Presenter: Karl Lieberherr, Northeastern University, College of Computer and Information Science, Boston, MA.
We present the Specker Challenge Game (SCG) and our experience in using it for innovation in problem solving software and for disseminating CS and mathematical knowledge. We present the Web tools we currently have and the tools we have planned and our experiences with SCG and its limitations.
We turn software for problem solving domains (e.g., optimization and decision problems) into software that can survive on its own in a "real" virtual world of algorithmic scholars with reputations. During a competition, the scholars propose and oppose scientific hypotheses based on experiments conducted by the scholars. The SCG is designed to promote good scientific behavior in the agents. Good scholars propose hypotheses that are difficult to oppose, i.e., hypotheses that are "tight" and that are difficult to discount. Agents are encouraged to express hypotheses they are not sure about but they are encouraged to faithfully express their confidence in their hypotheses. Good scholars must stay active, i.e., they must regularly propose or oppose a hypothesis. SCG is designed so that cheating is impossible: agents can only succeed through good scientific behavior, which includes maximizing their reputation based on good algorithmic knowledge. While the agents compete for reputation (the game is zero sum for reputation), they collaborate on knowledge creation giving each other very specific, constructive feedback.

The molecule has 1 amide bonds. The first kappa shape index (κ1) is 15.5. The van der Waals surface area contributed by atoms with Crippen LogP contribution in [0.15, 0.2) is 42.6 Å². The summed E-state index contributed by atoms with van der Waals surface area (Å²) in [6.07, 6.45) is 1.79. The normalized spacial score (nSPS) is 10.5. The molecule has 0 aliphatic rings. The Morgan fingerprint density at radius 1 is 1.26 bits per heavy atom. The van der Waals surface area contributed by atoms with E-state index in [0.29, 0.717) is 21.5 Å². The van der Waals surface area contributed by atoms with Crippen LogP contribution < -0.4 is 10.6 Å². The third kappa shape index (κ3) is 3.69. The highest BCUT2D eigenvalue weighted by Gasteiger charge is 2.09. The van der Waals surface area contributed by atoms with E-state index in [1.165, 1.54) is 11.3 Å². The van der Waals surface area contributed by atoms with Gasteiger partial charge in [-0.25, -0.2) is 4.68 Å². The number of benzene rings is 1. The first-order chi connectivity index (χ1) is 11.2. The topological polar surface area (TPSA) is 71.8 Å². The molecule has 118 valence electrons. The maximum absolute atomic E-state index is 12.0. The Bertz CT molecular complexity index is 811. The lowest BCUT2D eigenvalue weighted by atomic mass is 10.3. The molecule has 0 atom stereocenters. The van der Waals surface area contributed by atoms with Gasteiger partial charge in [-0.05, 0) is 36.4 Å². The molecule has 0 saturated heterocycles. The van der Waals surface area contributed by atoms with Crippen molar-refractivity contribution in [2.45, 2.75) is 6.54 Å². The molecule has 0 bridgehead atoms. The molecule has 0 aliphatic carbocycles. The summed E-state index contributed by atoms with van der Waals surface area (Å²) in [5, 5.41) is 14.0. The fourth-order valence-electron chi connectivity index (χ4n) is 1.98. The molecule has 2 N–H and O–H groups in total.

A discounting protocol, based on delivering a problem instance and solving it, is invoked to either discount or support a hypothesis. As the competition proceeds, the non-discounted hypotheses stand out. The mechanism design for the game guarantees that the winning agent has the best solve algorithm modulo the hypothesis language. SCG is useful as an Innovation Tool for problem solving software, it offers a new way to analyze algorithms, and it is a hypotheses maintenance system.
To use SCG in a particular domain, a suitable challenge language needs to be designed. We will demonstrate two challenge languages for Maximum Boolean Constraint Satisfaction problems (CSP) to illustrate how to design hypotheses languages and how to find strong hypotheses. We use SCG effectively as a web-based teaching tool in our Software Development courses where the students implement software for Maximum Boolean CSP.
More information on SCG is available: http://www.ccs.neu.edu/home/lieber/evergreen/specker/scg-home.html
Joint work with Ahmed Abdelmeged and Bryan Chadwick